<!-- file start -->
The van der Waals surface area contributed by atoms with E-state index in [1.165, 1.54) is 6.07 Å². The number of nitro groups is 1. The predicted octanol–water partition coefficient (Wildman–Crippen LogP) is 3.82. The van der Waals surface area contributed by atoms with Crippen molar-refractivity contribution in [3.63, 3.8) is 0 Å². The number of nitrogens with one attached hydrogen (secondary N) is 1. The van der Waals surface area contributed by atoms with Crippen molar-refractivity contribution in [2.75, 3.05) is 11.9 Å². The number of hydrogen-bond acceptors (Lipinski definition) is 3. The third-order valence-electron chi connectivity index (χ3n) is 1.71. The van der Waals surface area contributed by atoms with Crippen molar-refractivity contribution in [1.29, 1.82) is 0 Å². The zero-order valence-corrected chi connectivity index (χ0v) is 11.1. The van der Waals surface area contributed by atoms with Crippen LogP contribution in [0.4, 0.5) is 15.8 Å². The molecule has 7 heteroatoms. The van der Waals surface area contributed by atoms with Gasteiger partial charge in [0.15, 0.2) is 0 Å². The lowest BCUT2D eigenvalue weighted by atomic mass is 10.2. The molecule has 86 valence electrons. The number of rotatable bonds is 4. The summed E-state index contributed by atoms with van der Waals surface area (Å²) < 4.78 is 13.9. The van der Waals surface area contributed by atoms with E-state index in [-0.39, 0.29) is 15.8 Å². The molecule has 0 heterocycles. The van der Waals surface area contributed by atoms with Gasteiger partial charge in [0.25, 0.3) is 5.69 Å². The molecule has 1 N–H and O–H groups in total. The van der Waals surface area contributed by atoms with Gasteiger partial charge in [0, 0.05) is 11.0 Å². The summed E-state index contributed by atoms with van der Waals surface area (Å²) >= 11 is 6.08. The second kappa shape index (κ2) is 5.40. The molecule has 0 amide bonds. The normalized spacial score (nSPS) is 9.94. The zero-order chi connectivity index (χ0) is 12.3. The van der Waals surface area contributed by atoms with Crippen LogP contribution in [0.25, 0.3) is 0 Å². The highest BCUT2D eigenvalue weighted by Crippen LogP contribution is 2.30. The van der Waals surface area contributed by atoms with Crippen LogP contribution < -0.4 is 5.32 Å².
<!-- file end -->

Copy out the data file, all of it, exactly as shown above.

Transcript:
The van der Waals surface area contributed by atoms with E-state index in [1.165, 1.54) is 6.07 Å². The number of nitro groups is 1. The predicted octanol–water partition coefficient (Wildman–Crippen LogP) is 3.82. The van der Waals surface area contributed by atoms with Crippen molar-refractivity contribution in [3.63, 3.8) is 0 Å². The number of nitrogens with one attached hydrogen (secondary N) is 1. The van der Waals surface area contributed by atoms with Crippen molar-refractivity contribution in [2.75, 3.05) is 11.9 Å². The number of hydrogen-bond acceptors (Lipinski definition) is 3. The third-order valence-electron chi connectivity index (χ3n) is 1.71. The van der Waals surface area contributed by atoms with Crippen molar-refractivity contribution in [1.29, 1.82) is 0 Å². The zero-order valence-corrected chi connectivity index (χ0v) is 11.1. The van der Waals surface area contributed by atoms with Crippen LogP contribution in [0.4, 0.5) is 15.8 Å². The molecule has 7 heteroatoms. The van der Waals surface area contributed by atoms with Gasteiger partial charge in [0.15, 0.2) is 0 Å². The lowest BCUT2D eigenvalue weighted by atomic mass is 10.2. The molecule has 86 valence electrons. The number of rotatable bonds is 4. The summed E-state index contributed by atoms with van der Waals surface area (Å²) < 4.78 is 13.9. The van der Waals surface area contributed by atoms with E-state index in [-0.39, 0.29) is 15.8 Å². The molecule has 0 heterocycles. The van der Waals surface area contributed by atoms with Gasteiger partial charge in [0.25, 0.3) is 5.69 Å². The molecule has 1 N–H and O–H groups in total. The van der Waals surface area contributed by atoms with Gasteiger partial charge in [0, 0.05) is 11.0 Å². The summed E-state index contributed by atoms with van der Waals surface area (Å²) >= 11 is 6.08. The second kappa shape index (κ2) is 5.40. The molecule has 0 amide bonds. The normalized spacial score (nSPS) is 9.94. The zero-order chi connectivity index (χ0) is 12.3. The van der Waals surface area contributed by atoms with Crippen LogP contribution in [0.25, 0.3) is 0 Å². The highest BCUT2D eigenvalue weighted by Crippen LogP contribution is 2.30. The van der Waals surface area contributed by atoms with Crippen LogP contribution < -0.4 is 5.32 Å².